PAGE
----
FIG. 8E presents a case in which the server 1 multicasts the NACK to mobile terminals 5 in its domain and receives several retransmissions of the missing blocks. In step S37, a peer server 1 sends an original data transmission to another server 1. In step S38, the server 1 forwards the data transmission to the mobile devices 5, which result in one of the terminals sending a NACK to the server 1 in step S39. In step S40, the server forwards the NACK to the other terminals 5 in it domain. In steps S41 and S42, the terminals 5 possessing the missing data, respond to the NACK by retransmitting the data to the server 1. In step S43, the server 1 forwards the missing blocks to the requesting terminal 5 in either unicast or multicast fashion.

In FIG. 8F, the scenario is similar. In step S44, the server transmits an original data transmission to another server 1, which forwards it to the mobile terminal 5 in step S45. One of the terminals 5 responds to the original data transmission by sending a NACK to the server 1 in step S46. In step S47, the server 1 forwards the NACK to the other terminals 5 in its domain. However, after receiving the first complete set of missing blocks in step S48 the server 1 in step S49 multicasts a status of“OK” in a message to the mobile terminals 5 in its domain indicating that it has already received the missing blocks and that no more retransmissions are required. This prevents a retransmission implosion at the server 1. Any mobile terminal 5 that did not receive the original transmission will have to resend the NACK after a time out, if it has still not received the required packets. The idea is to minimize the number of retransmissions per NACK.

FIGS. 9A-9C presents embodiments of the present invention where multiple network terminal access types are used. The figures present DVB and GPRS devices 6, however, WLAN devices could also replace these for example. All three examples presented in FIGS. 9A-9C show a mobile terminal 5 receiving a multicast data streams via a DVB device 6. A broadcast uplink exists between the DVB device 6 and the terminal 5, while the terminal 5 can communicate in both directions with the GPRS device 6. In effect, the GPRS device 6 can be used for “out-of-band” communication between the terminal 5 and the DVB device 6.

FIG. 9A presents a scenario in which the terminal 5, on detecting missing data in the original data transmission in step S50 sent by a sending device 1 via an IP network 20, sends a NACK to the GPRS device 6 in step S51. The GPRS device 6, in turn, sends the NACK to the DVB device 6 in step S52. In step S53, the DVB device 6 then retransmits either the missing blocks or the entire transmission to the terminal 5.

FIG. 9B is similar except that the DVB device 6 does not have a copy of the missing blocks requested. In step S54, the sending DVB device 6 transmits a data transmission to the terminal 5 received from the originating sender via the IP network 20. In step S55, the terminal 5, sends a NACK to the GPRS device 6. In step S56, the GPRS device 6 sends a NACK message to the originating sender 1 or to any other higher-level router that has a copy of the missing blocks. On receiving the data from the originating sender 1, in step S57, the GPRS device 6 forwards the retransmitted data to the DVB device 6 in step S58, which then retransmits it as a broadcast in step S59.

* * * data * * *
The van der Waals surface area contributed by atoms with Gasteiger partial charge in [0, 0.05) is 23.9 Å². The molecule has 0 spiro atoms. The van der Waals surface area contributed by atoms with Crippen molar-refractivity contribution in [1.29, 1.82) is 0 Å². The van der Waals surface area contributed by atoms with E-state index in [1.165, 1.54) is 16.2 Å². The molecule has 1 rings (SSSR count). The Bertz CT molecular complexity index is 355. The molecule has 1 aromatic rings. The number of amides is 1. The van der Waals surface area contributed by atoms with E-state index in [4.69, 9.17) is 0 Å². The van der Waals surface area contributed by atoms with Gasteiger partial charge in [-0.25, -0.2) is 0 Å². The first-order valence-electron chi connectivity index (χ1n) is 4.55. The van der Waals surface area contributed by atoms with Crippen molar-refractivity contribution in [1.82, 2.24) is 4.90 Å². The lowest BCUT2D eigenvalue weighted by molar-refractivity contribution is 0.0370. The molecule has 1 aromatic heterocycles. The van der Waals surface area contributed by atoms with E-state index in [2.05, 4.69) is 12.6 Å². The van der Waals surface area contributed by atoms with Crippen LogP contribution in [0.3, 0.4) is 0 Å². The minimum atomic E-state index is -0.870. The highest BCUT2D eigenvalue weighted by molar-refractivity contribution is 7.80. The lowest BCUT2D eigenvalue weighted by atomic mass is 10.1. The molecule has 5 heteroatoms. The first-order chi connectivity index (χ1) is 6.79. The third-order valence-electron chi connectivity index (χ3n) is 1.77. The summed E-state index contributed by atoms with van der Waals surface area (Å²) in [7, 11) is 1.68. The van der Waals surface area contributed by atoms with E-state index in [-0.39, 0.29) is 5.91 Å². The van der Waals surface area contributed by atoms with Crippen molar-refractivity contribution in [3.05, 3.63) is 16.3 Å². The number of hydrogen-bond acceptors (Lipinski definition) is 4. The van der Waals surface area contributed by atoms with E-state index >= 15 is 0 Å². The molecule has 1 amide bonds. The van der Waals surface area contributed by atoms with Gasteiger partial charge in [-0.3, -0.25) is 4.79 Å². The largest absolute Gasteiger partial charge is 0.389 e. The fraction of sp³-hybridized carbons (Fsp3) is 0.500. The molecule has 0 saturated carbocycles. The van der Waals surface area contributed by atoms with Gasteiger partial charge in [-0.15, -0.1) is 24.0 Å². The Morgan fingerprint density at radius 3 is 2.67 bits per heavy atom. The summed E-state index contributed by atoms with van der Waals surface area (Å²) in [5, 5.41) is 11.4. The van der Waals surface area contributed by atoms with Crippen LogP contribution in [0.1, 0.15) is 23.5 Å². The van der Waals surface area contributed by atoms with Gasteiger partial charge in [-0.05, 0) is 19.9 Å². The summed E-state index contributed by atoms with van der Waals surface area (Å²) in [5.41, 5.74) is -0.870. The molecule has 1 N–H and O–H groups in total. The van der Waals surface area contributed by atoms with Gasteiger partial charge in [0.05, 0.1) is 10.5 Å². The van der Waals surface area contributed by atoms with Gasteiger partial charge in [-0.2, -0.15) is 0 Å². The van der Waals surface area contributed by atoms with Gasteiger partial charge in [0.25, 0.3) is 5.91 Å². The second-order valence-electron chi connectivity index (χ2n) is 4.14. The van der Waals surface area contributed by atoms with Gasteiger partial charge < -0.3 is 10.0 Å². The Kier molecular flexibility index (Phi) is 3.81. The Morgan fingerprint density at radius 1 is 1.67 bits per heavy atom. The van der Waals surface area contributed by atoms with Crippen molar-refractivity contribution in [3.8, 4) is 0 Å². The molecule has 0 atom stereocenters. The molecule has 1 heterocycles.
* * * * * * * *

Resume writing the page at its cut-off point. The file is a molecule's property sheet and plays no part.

FIG. 9C shows a case where the GPRS device 6 in step S62 retransmits the missing data blocks to the terminal 5 as a result of the original data transmission in step S60 and NACK in step S61. The missing data blocks can either be cached or obtained from the originating sender by using a NACK mechanism or obtained from the DVB device 6 using a NACK mechanism to the terminal 5 on receiving a NACK. The DVB device 6 is not involved directly in this situation. It is contemplated by the invention that these embodiments may also be used in conjunction with the embodiments presented in FIG. 8A-8F, e.g. when there are multiple terminals present in the network in close proximity.

FIG. 10 is a detailed diagram of a receiving device 5 in communication with a sending device in accordance with an embodiment of the present invention. In FIG. 10, the receiving device 5 can be a cellular telephone, a satellite telephone, a personal digital assistant or a Bluetooth device, WLAN device, DVB device, or other similar wireless device. The device 5 includes an internal memory 24, a processor 25, an operating system 26, application programs 27, a NACK & transmission mechanism 28 and a network interface 29. The internal memory 24 accommodates the processor 25, operating system 26 and application programs 27. The NACK & transmission mechanism 28, enables the transmission of NACKs or data to any sending device 1, or receiving devices 5 in response to missing or mangled data blocks in a data transmission. The device 5 is able to communicate with the sending device 1 and other devices via the network interface 29 and IP network 20.

Although illustrative embodiments have been described herein in detail, it should be noted and understood that the descriptions and drawings have been provided for purposes of illustration only and that other variations both in form and detail can be added thereupon without departing from the spirit and scope of the invention. The terms and expressions have been used as terms of description and not terms of limitation. There is no limitation to use the terms or expressions to exclude any equivalents of features shown and described or portions thereof.

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Classifications
U.S. Classification714/776
International ClassificationH03M13/00, H04J3/24, H04H1/00, H04L1/18
Cooperative ClassificationH04L1/1887, H04L1/1812
European ClassificationH04L1/18D
Legal Events
DateCodeEventDescription
Jun 1, 2004ASAssignment
Owner name: NOKIA CORPORATION, FINLAND
Free format text: ASSIGNMENT OF ASSIGNORS INTEREST;ASSIGNORS:WALSH, ROD;MEHTA, HARSH;REEL/FRAME:015399/0549
Effective date: 20040510